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LAB

Humphrey Mitchell

Labour

Mr. HUMPHREY MITCHELL (East Hamilton):

Mr. Speaker, in view of the criticisms this morning I wish to express the opinion of this group, which is absolutely in favour of the principle of public ownership. After all, this child is only just born, and the 245 members of this house were the midwives.

Topic:   RADIO BROADCASTING ACT
Subtopic:   PURCHASE OF STATIONS-APPOINTMENTS TO STAFF
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LIB
LAB

Humphrey Mitchell

Labour

Mr. MITCHELL:

It was carried unanimously.

Topic:   RADIO BROADCASTING ACT
Subtopic:   PURCHASE OF STATIONS-APPOINTMENTS TO STAFF
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LIB

Edward James Young

Liberal

Mr. YOUNG:

No, it was not.

Topic:   RADIO BROADCASTING ACT
Subtopic:   PURCHASE OF STATIONS-APPOINTMENTS TO STAFF
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LAB

Humphrey Mitchell

Labour

Mr. MITCHELL:

Well I understand it was; at any rate we will not argue about that. I am not unmindful of the fact that in bringing order out of ohaos there is bound to be some disagreement. [DOT]

Topic:   RADIO BROADCASTING ACT
Subtopic:   PURCHASE OF STATIONS-APPOINTMENTS TO STAFF
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LIB

Edward James Young

Liberal

Mr. YOUNG:

How about bringing chaos out of order?

Topic:   RADIO BROADCASTING ACT
Subtopic:   PURCHASE OF STATIONS-APPOINTMENTS TO STAFF
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LAB

Humphrey Mitchell

Labour

Mr. MITCHELL:

Someone says "How about bringing chaos out of order." That hon. member must have a very short memory. Chaos has been the general condition in the broadcasting field on the North American con-

tinent, largely through the lack of control by this government and the government to the south.

Topic:   RADIO BROADCASTING ACT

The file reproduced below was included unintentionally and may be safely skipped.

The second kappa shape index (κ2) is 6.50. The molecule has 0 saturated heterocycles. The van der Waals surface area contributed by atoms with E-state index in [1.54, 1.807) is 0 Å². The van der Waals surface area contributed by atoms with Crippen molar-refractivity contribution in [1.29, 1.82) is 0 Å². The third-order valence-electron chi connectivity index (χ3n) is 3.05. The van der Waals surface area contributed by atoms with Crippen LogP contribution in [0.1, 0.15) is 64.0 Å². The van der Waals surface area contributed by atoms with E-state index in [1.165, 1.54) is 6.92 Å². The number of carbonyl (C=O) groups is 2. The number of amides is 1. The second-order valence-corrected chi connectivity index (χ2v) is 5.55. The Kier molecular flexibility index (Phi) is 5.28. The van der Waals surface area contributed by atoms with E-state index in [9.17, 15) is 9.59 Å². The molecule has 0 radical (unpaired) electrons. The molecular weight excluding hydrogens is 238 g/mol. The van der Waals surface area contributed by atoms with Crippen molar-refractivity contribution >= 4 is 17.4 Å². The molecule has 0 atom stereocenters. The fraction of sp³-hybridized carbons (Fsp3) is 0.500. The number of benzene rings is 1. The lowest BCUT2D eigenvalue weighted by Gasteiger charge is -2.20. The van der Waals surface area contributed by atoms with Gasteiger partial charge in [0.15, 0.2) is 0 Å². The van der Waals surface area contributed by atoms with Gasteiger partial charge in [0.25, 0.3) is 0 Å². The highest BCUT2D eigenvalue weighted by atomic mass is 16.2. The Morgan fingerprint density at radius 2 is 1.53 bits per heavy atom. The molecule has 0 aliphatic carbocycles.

Subtopic:   PURCHASE OF STATIONS-APPOINTMENTS TO STAFF
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?

Some hon. MEMBERS:

Hear, hear.

Topic:   RADIO BROADCASTING ACT
Subtopic:   PURCHASE OF STATIONS-APPOINTMENTS TO STAFF
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LAB

Humphrey Mitchell

Labour

Mr. MITCHELL:

I am not complaining about .the right of any lion, member to criticize the commission. I believe that in view of the length of public experience of the chairman of the commission someone might whisper in his ear just to keep quiet for a time, which should be quite easy in view of his experience in the newspaper business. In my judgment the radio commision should act in the national life of this country more or less as a judicial body. I do not believe that the chairman should go about the country making such speeches as he has made. I believe that is absolutely inconsistent with the dignity of the position. It is only natural that when he utters what in my judgment were direct insults to members of this house they should be answered on the floor of this house.

But what I chiefly rose to object to is the provision in this bill further reducing the power of the Civil Service Commission.

Topic:   RADIO BROADCASTING ACT
Subtopic:   PURCHASE OF STATIONS-APPOINTMENTS TO STAFF
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LIB

Ernest Lapointe

Liberal

Mr. LAPOINTE:

Hear, hear.

Topic:   RADIO BROADCASTING ACT
Subtopic:   PURCHASE OF STATIONS-APPOINTMENTS TO STAFF
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LAB

Humphrey Mitchell

Labour

Mr. MITCHELL: